Can my employer take legal action against me for quiting my job without a 2 week notice?

UPDATED: Oct 1, 2022

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Can my employer take legal action against me for quiting my job without a 2 week notice?

I was a manager at a doctor’s office for 6 years. I got paid hourly and was under no contract. Recently, my employer hired an assistant manager for me to train her how to do my job because he believed that I needed help. However, I found out that she was making more money than me and confronted him about it. He was not willing to make things better, so I quit but without giving a 2 week

notice. He stated that since I’m the only one who knows how to do things in the office, that I have

to train this new girl before I leave or he will take legal action against me. She worked there for

2 months before I quit and she watched what I did every day. It was not my fault that she didn’t catch on.

Asked on April 6, 2018 under Employment Labor Law, Arizona


M.D., Member, California and New York Bar / FreeAdvice Contributing Attorney

Answered 4 years ago | Contributor

No, your employer cannot do this unless your leaving without notice violates the terms of an employment contract or union agreement. Otherwise, your work arrangement is "at will". This means you can be terminated for no reason or any reason at all, with or without notice. Conversely, you can leave your job for any reason or no reason at all, with or without notice.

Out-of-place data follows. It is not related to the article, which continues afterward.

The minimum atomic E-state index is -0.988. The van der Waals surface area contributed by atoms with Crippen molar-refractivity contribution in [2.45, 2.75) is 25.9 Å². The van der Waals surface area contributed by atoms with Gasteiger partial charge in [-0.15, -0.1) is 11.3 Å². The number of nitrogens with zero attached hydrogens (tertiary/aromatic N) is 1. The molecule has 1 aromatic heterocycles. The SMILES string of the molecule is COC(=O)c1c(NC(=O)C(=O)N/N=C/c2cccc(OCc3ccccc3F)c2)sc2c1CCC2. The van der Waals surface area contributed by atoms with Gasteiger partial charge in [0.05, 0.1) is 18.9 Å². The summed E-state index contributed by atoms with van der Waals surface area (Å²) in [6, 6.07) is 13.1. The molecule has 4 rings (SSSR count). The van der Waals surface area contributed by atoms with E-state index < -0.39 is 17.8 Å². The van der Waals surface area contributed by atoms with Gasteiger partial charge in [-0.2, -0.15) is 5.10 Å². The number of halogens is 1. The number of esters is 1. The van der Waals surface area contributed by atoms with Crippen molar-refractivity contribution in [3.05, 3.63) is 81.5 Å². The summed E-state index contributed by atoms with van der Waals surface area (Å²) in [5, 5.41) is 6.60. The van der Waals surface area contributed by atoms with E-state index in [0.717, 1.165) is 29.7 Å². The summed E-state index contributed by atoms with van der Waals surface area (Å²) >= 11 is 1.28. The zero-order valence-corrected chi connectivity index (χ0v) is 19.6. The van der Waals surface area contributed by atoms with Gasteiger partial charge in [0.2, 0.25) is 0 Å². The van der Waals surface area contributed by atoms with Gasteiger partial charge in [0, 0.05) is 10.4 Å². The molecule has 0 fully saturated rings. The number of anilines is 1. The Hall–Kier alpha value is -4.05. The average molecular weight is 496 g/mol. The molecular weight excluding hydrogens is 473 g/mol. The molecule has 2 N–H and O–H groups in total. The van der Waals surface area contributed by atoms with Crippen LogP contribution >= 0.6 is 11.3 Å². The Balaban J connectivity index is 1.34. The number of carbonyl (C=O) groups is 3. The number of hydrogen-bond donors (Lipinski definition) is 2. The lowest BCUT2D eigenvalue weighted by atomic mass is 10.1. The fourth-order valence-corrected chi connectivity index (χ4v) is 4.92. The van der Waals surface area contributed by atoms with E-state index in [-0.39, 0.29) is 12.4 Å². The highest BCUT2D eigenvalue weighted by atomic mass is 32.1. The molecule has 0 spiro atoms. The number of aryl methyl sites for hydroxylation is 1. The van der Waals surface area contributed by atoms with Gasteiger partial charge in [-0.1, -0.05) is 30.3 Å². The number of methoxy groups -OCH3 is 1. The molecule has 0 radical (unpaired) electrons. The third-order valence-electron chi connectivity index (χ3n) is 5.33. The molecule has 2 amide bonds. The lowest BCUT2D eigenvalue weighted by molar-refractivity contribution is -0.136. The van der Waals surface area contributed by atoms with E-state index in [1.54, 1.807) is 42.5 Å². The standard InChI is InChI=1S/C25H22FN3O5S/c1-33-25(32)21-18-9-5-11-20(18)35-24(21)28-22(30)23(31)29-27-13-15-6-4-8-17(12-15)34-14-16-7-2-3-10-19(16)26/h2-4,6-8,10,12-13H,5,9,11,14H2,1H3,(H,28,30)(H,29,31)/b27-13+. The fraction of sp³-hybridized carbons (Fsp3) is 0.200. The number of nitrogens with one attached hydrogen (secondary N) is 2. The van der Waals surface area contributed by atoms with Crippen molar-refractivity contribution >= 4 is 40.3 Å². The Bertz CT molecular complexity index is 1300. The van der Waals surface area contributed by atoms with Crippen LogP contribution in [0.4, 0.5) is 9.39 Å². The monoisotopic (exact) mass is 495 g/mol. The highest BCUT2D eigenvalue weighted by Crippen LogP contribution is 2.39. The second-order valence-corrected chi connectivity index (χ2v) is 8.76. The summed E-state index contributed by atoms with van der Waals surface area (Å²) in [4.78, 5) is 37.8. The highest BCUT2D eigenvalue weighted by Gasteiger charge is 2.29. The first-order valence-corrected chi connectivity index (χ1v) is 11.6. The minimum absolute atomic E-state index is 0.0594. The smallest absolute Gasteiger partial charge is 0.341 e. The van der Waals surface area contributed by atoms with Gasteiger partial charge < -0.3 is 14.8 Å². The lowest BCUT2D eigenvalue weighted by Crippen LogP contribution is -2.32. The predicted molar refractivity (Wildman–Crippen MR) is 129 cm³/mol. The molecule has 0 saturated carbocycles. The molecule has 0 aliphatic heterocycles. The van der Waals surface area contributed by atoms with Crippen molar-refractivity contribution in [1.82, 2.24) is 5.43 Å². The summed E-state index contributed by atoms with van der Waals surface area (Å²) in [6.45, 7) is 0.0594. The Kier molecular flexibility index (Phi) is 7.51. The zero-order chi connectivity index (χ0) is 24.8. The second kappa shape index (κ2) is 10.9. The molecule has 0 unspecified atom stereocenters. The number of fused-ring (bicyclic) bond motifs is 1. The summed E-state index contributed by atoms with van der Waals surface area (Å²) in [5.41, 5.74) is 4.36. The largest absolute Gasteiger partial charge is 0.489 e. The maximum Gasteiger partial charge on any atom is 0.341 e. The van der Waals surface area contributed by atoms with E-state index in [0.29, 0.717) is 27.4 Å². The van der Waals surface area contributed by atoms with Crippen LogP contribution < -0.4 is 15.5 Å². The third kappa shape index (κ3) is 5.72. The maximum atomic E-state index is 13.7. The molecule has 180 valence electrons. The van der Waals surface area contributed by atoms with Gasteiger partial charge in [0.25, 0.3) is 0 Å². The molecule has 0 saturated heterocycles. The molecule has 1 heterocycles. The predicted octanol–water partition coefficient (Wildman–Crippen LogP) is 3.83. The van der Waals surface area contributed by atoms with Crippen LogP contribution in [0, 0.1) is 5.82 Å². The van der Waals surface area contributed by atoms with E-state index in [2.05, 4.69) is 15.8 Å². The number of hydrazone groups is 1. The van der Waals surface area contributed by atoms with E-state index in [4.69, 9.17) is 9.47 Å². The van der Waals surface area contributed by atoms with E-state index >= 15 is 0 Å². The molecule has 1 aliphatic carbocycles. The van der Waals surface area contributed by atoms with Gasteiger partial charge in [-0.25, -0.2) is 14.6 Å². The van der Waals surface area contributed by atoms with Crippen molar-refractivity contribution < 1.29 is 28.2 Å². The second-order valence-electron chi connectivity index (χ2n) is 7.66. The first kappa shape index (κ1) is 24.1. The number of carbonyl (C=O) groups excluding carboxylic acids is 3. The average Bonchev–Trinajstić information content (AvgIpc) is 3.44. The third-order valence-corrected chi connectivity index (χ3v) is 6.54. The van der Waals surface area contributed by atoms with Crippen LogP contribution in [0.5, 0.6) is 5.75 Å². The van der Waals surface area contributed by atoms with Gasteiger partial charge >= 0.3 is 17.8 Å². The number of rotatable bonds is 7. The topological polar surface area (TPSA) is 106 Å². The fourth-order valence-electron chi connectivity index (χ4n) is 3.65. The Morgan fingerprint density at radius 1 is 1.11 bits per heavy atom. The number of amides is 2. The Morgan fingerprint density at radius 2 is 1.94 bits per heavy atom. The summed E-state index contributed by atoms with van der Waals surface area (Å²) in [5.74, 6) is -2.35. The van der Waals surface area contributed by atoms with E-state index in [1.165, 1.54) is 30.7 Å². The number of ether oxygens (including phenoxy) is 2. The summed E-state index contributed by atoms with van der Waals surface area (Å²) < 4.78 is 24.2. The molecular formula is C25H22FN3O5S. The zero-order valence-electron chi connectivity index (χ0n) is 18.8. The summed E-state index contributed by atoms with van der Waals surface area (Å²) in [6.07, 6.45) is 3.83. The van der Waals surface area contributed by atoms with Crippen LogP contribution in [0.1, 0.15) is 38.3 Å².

IMPORTANT NOTICE: The Answer(s) provided above are for general information only. The attorney providing the answer was not serving as the attorney for the person submitting the question or in any attorney-client relationship with such person. Laws may vary from state to state, and sometimes change. Tiny variations in the facts, or a fact not set forth in a question, often can change a legal outcome or an attorney's conclusion. Although has verified the attorney was admitted to practice law in at least one jurisdiction, he or she may not be authorized to practice law in the jurisdiction referred to in the question, nor is he or she necessarily experienced in the area of the law involved. Unlike the information in the Answer(s) above, upon which you should NOT rely, for personal advice you can rely upon we suggest you retain an attorney to represent you.

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